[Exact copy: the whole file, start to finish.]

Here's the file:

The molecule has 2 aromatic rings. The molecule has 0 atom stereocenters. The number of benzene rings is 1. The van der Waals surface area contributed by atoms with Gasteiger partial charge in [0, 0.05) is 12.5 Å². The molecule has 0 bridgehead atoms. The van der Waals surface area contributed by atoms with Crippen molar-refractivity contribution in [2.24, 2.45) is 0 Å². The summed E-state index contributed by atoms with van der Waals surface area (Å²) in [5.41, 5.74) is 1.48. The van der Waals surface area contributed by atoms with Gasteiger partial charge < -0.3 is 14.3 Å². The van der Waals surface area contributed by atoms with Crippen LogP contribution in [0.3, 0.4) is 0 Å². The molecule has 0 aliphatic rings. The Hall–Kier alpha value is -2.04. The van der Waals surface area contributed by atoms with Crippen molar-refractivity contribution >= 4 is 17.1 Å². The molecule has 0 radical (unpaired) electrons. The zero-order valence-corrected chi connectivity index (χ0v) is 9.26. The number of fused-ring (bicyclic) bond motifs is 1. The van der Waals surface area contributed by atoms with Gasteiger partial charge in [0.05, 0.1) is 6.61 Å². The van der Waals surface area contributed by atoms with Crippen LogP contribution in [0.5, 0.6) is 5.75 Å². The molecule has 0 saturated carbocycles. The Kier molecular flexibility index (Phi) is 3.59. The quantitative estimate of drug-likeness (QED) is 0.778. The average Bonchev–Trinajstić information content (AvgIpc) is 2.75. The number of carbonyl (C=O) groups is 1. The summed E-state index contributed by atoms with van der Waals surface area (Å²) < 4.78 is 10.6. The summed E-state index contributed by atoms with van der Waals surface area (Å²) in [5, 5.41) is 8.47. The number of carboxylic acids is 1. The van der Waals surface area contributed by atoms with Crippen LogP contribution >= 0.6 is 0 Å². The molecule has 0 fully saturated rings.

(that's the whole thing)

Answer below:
The molecule has 2 aromatic rings. The molecule has 0 atom stereocenters. The number of benzene rings is 1. The van der Waals surface area contributed by atoms with Gasteiger partial charge in [0, 0.05) is 12.5 Å². The molecule has 0 bridgehead atoms. The van der Waals surface area contributed by atoms with Crippen molar-refractivity contribution in [2.24, 2.45) is 0 Å². The summed E-state index contributed by atoms with van der Waals surface area (Å²) in [5.41, 5.74) is 1.48. The van der Waals surface area contributed by atoms with Gasteiger partial charge < -0.3 is 14.3 Å². The van der Waals surface area contributed by atoms with Crippen LogP contribution in [0.3, 0.4) is 0 Å². The molecule has 0 aliphatic rings. The Hall–Kier alpha value is -2.04. The van der Waals surface area contributed by atoms with Crippen molar-refractivity contribution >= 4 is 17.1 Å². The molecule has 0 radical (unpaired) electrons. The zero-order valence-corrected chi connectivity index (χ0v) is 9.26. The number of fused-ring (bicyclic) bond motifs is 1. The van der Waals surface area contributed by atoms with Gasteiger partial charge in [0.05, 0.1) is 6.61 Å². The van der Waals surface area contributed by atoms with Crippen LogP contribution in [0.5, 0.6) is 5.75 Å². The molecule has 0 saturated carbocycles. The Kier molecular flexibility index (Phi) is 3.59. The quantitative estimate of drug-likeness (QED) is 0.778. The average Bonchev–Trinajstić information content (AvgIpc) is 2.75. The number of carbonyl (C=O) groups is 1. The summed E-state index contributed by atoms with van der Waals surface area (Å²) < 4.78 is 10.6. The summed E-state index contributed by atoms with van der Waals surface area (Å²) in [5, 5.41) is 8.47. The number of carboxylic acids is 1. The van der Waals surface area contributed by atoms with Crippen LogP contribution >= 0.6 is 0 Å². The molecule has 0 fully saturated rings.